WatchUSeek Watch Forums banner

1 - 14 of 14 Posts

·
Registered
Joined
·
1,122 Posts
Discussion Starter · #1 ·
Hi all, new to this forum but intrigued by the railroad chronometer traditions. It looks like the official standards of many railways specify (among other things) a sub-seconds dial. Does anyone know why this would be better than sweep seconds? The vast majority of railroad pocketwatches are indeed subseconds movements/dials. Presumably sweep seconds would allow more precise timing right?

Thank you!
 

·
Registered
Joined
·
5,020 Posts
Hi all, new to this forum but intrigued by the railroad chronometer traditions. It looks like the official standards of many railways specify (among other things) a sub-seconds dial. Does anyone know why this would be better than sweep seconds? The vast majority of railroad pocketwatches are indeed subseconds movements/dials. Presumably sweep seconds would allow more precise timing right?

Thank you!
My first thinking is that while the accuracy was paramount all timetables were to the minute not second. The requirement for accuracy was for safety not for the pure need for accuracy only. Consider it more or less similar to the need for accuracy to a marine chronometer in a way. They were accurate for functionality not just to be a piece to show off the skill is a company.


So navigation needed accuracy to the second. Trains needed accuracy to follow timetables for safety to avoid accidents.

Sent from my SM-G920R4 using Tapatalk
 

·
Registered
Joined
·
4,717 Posts
Was there any sweep seconds pocket watches back then? Easy to think in today's world, but sometimes you have to step back and think of how it was back then. Learn from history, don't let the present blind you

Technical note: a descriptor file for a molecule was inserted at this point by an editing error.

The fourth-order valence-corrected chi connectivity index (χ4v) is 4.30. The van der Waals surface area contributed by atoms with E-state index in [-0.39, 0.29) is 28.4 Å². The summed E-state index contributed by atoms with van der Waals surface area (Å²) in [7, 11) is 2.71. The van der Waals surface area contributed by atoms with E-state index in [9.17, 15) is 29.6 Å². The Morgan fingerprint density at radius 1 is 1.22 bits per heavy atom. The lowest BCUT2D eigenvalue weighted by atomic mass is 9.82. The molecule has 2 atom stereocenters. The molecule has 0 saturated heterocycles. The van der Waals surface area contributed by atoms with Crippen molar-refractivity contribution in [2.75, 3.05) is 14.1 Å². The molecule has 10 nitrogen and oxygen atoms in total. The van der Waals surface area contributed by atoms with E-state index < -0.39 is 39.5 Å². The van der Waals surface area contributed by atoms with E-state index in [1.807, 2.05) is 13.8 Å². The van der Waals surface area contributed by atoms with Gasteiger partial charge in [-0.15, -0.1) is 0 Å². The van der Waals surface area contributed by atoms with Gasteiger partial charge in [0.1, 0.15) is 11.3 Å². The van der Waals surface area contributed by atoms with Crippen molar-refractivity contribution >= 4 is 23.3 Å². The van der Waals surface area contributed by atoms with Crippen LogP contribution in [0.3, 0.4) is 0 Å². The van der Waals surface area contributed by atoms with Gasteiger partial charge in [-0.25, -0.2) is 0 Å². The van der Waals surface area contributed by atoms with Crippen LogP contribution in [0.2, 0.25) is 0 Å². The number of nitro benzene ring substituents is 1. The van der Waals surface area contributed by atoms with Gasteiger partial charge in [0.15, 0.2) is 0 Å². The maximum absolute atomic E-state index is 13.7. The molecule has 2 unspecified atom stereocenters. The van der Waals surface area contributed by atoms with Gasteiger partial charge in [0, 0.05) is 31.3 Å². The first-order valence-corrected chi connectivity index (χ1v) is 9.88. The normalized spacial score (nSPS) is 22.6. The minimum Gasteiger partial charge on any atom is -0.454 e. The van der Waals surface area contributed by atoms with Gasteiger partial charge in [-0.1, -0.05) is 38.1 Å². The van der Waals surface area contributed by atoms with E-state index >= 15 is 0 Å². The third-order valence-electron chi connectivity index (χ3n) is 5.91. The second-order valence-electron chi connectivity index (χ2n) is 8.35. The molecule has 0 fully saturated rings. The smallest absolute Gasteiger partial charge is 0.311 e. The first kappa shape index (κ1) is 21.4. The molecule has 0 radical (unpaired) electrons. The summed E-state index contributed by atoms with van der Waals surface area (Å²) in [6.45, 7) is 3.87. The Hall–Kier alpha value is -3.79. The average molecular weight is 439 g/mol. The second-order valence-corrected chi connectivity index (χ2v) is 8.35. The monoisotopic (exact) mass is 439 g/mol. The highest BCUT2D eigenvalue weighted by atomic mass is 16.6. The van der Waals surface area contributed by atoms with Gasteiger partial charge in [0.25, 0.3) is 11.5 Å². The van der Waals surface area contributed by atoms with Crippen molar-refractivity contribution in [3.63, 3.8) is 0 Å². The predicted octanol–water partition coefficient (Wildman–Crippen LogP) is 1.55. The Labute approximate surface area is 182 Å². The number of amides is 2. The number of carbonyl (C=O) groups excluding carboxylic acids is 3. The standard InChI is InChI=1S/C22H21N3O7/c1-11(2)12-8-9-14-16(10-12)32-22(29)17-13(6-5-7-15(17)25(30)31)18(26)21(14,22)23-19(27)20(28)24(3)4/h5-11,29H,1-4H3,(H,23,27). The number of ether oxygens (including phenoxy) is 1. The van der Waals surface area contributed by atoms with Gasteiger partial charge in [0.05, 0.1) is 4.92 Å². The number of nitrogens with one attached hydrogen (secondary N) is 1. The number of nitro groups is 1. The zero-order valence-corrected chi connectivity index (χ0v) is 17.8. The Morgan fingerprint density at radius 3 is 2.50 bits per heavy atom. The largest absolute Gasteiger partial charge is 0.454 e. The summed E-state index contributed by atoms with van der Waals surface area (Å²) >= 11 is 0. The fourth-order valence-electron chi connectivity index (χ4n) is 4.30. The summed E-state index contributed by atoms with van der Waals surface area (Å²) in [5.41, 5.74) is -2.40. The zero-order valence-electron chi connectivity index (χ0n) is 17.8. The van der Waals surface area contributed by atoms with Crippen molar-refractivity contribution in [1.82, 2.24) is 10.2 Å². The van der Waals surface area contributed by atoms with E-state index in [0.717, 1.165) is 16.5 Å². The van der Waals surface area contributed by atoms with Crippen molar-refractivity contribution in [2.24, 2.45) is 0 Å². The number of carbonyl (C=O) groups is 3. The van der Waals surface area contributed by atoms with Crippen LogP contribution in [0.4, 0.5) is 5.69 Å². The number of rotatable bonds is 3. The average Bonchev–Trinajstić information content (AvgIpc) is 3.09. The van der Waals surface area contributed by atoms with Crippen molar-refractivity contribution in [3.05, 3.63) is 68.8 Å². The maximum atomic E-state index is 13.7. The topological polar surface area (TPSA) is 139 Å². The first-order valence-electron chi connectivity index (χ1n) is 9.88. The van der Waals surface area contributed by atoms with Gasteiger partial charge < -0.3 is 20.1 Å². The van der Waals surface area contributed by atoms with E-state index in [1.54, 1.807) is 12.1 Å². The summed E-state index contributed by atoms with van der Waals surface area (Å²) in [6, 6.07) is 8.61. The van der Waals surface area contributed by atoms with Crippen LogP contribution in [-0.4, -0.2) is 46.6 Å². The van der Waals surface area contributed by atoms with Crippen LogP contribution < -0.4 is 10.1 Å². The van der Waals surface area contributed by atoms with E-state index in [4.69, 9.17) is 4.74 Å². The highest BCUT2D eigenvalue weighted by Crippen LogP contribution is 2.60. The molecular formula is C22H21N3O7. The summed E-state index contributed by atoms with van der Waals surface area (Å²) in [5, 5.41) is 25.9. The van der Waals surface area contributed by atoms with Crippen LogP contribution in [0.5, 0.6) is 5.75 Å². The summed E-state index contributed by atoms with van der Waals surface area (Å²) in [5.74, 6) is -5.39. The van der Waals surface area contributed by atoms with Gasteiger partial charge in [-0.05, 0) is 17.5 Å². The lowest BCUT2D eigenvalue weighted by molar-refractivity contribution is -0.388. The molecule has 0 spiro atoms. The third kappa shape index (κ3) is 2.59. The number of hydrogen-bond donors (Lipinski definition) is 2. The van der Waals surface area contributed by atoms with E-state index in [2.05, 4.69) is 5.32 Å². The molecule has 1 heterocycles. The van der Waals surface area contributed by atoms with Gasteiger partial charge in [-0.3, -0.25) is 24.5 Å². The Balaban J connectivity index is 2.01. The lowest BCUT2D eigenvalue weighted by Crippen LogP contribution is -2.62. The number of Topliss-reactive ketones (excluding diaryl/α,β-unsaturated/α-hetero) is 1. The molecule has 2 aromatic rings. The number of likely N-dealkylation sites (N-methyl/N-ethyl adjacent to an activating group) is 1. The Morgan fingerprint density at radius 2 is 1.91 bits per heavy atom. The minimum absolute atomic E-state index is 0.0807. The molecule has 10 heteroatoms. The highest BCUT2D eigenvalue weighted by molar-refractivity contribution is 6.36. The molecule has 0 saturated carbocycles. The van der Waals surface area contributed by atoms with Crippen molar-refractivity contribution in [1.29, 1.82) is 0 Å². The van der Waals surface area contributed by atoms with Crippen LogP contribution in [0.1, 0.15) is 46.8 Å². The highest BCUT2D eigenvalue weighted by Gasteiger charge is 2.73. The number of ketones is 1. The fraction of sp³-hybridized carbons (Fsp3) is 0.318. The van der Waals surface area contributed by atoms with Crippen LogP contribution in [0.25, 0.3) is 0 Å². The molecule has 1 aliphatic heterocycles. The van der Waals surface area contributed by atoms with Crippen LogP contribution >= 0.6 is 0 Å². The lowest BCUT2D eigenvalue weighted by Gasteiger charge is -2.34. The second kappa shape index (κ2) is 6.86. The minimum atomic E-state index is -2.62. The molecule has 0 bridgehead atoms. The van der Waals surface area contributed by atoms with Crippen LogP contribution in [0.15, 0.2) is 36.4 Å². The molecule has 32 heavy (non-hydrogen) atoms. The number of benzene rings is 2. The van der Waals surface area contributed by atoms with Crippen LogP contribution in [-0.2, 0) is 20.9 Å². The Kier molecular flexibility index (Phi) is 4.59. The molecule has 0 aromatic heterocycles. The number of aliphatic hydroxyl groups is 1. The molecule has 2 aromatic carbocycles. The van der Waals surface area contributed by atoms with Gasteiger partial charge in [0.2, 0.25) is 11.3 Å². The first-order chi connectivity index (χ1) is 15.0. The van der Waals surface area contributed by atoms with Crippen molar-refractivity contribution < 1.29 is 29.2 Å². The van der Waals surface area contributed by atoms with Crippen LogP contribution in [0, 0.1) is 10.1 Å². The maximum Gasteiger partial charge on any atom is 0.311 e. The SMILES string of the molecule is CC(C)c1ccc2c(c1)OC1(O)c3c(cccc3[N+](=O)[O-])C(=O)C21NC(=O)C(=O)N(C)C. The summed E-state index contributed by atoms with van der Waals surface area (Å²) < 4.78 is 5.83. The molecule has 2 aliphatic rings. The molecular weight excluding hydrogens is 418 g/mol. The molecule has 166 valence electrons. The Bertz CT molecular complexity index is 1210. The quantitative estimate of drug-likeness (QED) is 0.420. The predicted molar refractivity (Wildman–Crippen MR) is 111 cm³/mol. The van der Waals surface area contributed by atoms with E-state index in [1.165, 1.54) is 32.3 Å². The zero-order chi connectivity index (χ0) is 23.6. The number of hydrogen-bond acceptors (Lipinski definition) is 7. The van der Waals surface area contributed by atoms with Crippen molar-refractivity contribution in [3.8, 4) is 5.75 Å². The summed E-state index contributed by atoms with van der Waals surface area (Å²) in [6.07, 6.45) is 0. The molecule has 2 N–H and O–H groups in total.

·
Registered
Joined
·
5,020 Posts
Was there any sweep seconds pocket watches back then? Easy to think in today's world, but sometimes you have to step back and think of how it was back then. Learn from history, don't let the present blind you
There have been sweep seconds on pocket watches made in England as far back as the mid 1800's. Most of the time they had a switch to stop them.

The other thing to remember is the emphasis placed of readability of the watch. The bold hands and numbers were utilitarian. The addition of anther hand may have given to a mistake in time reading. At least that is what I think.

Look at a railroad watch less like a piece of matchmaking skill and more like a high precision tool.

Edit.... 1825

https://www.the-saleroom.com/en-gb/...0038/lot-688a86c7-b91a-4252-a69f-a53100c47823
 

·
Registered
Joined
·
1,122 Posts
Discussion Starter · #5 ·
Thank you! That makes sense - sweep seconds would obstruct/distract from reading the minute/hour.
 

·
Registered
Joined
·
2,544 Posts
And I just think this meant that the watch was to have a sub seconds dial, as opposed to two hand watches that did not. I think the authors might simply have omitted sweep seconds, not even thought about it's existsnce. I believe this could be because a watch with a second hand is more obviously stopped (that is not-working) than a two hand watch. The non moving second hand is striking :)
 

·
Registered
Joined
·
4,339 Posts
Most likely the purpose of the hand was to show that the watch was running and for chronometer timing when the watches were taken in for service as you needed the hand for accurate timing.